Why Should I care about BIM?

by Alan Johnston, President - Hydratec Inc.
Hiddenlinebuilding

Building Information Modelling (BIM) and 3 dimensional (3D) are both terms that have floated around our industry for quite some time now.   When I finished the CAD design and coordination of the Boston Garden (currently called the TD Garden) I recall the project manager predicting that the next project would be coordinated in 3D.  So the idea of 3D CAD has been around for well over 20 years.  I will only approximate the popularity of the BIM concept at 10 years or so and explain shortly how very different the two concepts are.  But in either case, many of us have been able to largely ignore the necessity of either.  Others have found a gold mine in participating in both as they’ve evolved.  Hydratec, as an industry leader in developing software to support the design of sprinkler systems has been heavily invested in assuring that their customers have full access to both of those technologies as the requirements for them evolve.

3D And BIM Are Not The Same Thing

3D CAD seems an easy enough concept to grasp.  It simply requires that every object in our design has an x, y, AND Z coordinate to define its position and shape.  When used as a standard, this allows for coordination and clash detection.  But 3D by itself requires nothing of a standard beyond the definition of the geometry.  BIM is defined by a much broader scope of application and is the real driving force of change that will ultimately redefine many aspects of what we do in sprinkler design.  BIM can be described as:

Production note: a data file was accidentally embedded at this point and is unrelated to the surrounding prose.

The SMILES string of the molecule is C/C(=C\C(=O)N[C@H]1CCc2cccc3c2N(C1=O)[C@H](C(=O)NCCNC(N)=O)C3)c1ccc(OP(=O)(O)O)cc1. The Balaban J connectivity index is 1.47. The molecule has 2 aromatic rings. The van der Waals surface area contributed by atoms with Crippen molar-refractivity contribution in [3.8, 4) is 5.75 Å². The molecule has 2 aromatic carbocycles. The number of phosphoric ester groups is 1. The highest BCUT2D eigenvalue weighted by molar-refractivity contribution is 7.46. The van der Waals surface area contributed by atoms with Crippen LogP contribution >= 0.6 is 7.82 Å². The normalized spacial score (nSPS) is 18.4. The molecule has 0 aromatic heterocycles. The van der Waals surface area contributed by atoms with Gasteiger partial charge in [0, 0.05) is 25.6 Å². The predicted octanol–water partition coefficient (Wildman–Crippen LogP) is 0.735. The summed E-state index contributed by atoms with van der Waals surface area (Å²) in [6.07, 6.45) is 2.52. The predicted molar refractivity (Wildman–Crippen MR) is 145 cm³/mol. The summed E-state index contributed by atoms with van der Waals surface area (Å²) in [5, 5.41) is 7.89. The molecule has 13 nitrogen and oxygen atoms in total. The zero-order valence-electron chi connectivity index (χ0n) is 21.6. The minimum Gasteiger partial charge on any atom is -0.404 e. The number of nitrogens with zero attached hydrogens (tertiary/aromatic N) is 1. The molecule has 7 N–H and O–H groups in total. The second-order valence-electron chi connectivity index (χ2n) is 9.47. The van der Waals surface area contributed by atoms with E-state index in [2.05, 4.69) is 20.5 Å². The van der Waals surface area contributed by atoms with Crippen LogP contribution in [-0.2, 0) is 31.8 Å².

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The process by which an entire building project can be:

  • Conceptualized / Visualized
  • Designed / Analyzed
  • Coordinated / Constructed
  • Operationally Managed and Subsequently Revised

That definition encompasses the entire life cycle of a building and how it benefits, most of all, the owner of the building.  For that reason, the drive to promote that process comes from the owner and the architect and the experience at that level has been mostly positive and very forceful.  Fire Sprinkler Systems are admittedly one of the smallest components of a completed building (something in the order of 1% of the overall building cost) so it should be no surprise that the definition of BIM seems to have little specific reference to sprinkler systems.  Likewise, the decision to use or ignore that process is not largely affected by the sprinkler industry even though one could argue that our industry participates in at least 3 out of 4 of the parts of my definition of the process, just in a small part quantitatively.  The point is that we don’t have much to say about whether the BIM process is used or not on a project, only whether we will be a participant in that process, willing or not.  All of the above ignores any reference to any branded software product because the terms are completely agnostic.  However, if you’ve heard of BIM you have most likely heard of Revit.  This is because Revit (an Autodesk branded product) has demonstrated itself to be the current de facto standard for BIM design software.